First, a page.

Sergeant, U.S. Army, Battery C, 1st Battalion, 44th Artillery. For actions at Khe Gio Bridge, Republic of Vietnam.
March 12, 1970
Accredited to North Carolina, Stout was born February 24, 1950, in Knoxville, TN, and entered service at Raleigh, NC, when he was only 17. He went through paratrooper school and got his wings before the Army discovered his true age and discharged him. By then, he was 18 and simply re-enlisted. Stout deployed for his first tour of Vietnam in 1968 and returned home safely in 1969, but volunteered for a second tour in order to guide younger soldiers.
Just a few weeks into his second tour, on March 12, 1970, Stout gave his life for fellow soldiers. It was three weeks after his 20th birthday. Stout is the only army air defense artilleryman in history to receive the Medal of Honor.
Citation: Sgt. Stout distinguished himself during an attack by a North Vietnamese Army Sapper company on his unit's firing position at Khe Gio Bridge. Sgt. Stout was in a bunker with members of a searchlight crew when the position came under heavy enemy mortar fire and ground attack. When the intensity of the mortar attack subsided, an enemy grenade was thrown into the bunker. Displaying great courage, Sgt. Stout ran to the grenade, picked it up, and started out of the bunker. As he reached the door, the grenade exploded. By holding the grenade close to his body and shielding its blast, he protected his fellow soldiers in the bunker from further injury or death. Sgt. Stout's conspicuous gallantry and intrepidity in action, at the cost of his own life, are in keeping with the highest traditions of the military service and reflect great credit upon him, his unit and the U.S. Army.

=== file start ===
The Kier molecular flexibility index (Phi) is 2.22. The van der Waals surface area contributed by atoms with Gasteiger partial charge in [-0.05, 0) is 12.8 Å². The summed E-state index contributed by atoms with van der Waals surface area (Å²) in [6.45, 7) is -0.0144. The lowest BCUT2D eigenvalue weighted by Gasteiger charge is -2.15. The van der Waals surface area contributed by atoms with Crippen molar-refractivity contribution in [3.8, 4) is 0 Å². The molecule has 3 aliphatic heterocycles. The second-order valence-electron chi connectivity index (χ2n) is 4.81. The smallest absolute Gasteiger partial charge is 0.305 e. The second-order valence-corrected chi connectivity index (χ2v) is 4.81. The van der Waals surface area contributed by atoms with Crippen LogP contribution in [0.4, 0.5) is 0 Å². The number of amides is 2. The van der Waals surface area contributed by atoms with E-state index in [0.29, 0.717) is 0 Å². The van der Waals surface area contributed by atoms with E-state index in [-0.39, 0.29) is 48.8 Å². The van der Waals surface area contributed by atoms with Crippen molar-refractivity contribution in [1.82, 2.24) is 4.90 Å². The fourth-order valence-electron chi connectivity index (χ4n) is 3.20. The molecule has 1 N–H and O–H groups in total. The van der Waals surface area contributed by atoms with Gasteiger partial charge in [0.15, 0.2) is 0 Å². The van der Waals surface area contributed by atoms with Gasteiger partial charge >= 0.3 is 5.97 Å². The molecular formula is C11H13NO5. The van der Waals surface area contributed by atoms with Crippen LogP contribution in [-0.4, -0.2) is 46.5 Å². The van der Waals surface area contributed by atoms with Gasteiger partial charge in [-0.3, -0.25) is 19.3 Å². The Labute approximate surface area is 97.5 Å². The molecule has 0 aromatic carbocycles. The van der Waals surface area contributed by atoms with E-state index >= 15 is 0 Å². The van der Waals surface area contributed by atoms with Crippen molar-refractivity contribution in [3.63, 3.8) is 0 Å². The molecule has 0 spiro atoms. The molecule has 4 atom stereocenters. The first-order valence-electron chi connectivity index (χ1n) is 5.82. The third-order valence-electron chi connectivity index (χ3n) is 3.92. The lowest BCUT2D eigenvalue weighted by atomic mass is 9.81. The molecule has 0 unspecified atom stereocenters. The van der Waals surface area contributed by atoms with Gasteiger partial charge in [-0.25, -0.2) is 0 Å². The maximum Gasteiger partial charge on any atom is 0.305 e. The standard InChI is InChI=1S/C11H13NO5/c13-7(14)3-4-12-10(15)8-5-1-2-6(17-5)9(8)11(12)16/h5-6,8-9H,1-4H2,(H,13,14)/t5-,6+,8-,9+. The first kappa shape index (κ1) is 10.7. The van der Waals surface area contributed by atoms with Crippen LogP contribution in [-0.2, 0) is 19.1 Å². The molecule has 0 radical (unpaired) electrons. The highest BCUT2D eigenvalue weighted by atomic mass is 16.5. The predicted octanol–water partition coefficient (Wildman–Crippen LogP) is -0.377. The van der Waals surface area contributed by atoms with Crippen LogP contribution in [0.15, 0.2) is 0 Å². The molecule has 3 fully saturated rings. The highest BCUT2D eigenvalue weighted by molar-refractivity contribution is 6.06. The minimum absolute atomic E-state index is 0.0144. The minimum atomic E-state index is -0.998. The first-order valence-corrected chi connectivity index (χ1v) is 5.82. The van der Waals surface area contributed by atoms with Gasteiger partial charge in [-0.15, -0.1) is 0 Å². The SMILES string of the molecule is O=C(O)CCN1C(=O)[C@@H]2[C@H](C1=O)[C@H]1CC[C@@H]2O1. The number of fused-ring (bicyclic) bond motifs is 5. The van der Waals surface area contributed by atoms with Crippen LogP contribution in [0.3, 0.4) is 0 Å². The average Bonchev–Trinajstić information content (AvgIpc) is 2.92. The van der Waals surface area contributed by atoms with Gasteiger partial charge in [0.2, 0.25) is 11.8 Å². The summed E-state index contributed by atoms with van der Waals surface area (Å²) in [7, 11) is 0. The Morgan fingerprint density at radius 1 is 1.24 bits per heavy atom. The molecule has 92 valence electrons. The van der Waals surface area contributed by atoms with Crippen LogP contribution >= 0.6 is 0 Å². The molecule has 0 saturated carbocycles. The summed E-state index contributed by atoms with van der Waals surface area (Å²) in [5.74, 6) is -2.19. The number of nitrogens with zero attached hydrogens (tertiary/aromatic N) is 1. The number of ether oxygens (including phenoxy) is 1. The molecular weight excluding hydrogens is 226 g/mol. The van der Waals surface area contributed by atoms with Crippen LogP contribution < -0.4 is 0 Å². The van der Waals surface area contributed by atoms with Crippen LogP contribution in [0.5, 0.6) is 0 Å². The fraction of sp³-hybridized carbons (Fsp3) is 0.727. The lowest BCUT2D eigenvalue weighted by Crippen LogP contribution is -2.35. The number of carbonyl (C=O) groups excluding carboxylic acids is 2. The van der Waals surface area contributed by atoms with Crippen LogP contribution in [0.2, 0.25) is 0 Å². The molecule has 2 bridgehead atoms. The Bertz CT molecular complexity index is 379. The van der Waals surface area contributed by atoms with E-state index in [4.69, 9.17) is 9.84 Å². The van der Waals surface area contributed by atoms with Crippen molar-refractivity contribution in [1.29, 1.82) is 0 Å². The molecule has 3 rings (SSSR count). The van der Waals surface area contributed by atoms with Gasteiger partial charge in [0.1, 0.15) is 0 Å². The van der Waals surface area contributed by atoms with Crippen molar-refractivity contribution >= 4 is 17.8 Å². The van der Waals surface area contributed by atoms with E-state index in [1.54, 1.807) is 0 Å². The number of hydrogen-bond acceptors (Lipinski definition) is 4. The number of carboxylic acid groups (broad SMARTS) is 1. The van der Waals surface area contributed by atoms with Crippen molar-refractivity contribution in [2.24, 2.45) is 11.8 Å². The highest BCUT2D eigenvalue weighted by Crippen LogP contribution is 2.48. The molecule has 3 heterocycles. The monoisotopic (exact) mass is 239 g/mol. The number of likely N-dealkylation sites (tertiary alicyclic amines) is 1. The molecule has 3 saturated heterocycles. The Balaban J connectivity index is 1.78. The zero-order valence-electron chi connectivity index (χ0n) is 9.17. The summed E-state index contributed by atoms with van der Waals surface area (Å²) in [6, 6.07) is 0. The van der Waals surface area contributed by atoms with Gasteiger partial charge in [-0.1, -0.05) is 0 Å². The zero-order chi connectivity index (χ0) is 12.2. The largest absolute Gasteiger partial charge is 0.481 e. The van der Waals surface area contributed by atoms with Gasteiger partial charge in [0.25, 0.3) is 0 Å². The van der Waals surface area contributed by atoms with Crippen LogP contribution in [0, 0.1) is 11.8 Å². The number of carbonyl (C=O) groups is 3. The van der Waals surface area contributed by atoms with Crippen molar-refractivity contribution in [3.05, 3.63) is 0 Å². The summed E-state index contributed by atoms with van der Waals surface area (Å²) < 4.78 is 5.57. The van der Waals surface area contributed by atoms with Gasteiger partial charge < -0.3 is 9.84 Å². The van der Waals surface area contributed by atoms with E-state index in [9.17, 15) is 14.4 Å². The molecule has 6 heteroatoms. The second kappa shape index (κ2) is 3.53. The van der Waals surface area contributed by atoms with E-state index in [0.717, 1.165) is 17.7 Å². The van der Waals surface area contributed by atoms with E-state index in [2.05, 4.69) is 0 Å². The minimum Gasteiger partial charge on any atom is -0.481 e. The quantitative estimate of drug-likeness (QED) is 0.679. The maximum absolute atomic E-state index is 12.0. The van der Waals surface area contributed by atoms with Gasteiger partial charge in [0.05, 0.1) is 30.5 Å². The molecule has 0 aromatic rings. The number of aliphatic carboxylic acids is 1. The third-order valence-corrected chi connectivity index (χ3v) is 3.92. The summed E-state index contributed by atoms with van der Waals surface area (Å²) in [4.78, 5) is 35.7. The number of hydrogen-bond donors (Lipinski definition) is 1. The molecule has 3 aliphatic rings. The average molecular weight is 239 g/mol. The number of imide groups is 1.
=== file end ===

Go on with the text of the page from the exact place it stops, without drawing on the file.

The Interstate 75 bridge over the Tennessee River is named for Stout, and the town of Farragut has a beautiful memorial at his gravesite in Virtue Cemetery. Additional memorials are located in front of the Loudon County Courthouse and at Lenoir City Hall and Highland Park Elementary School. At Fort Bliss, on the border of Texas and New Mexico, the large gym and track are named the Mitchell W. Stout Physical Fitness Center.
Knoxville's Virtue Cemetery, where Stout is buried, contains a beautiful War Memorial walkway laid out in a circled star pattern with two flagpoles at the center. Between the rays of the star are five large black carved stones with inscriptions and a list of all Medal of Honor recipients.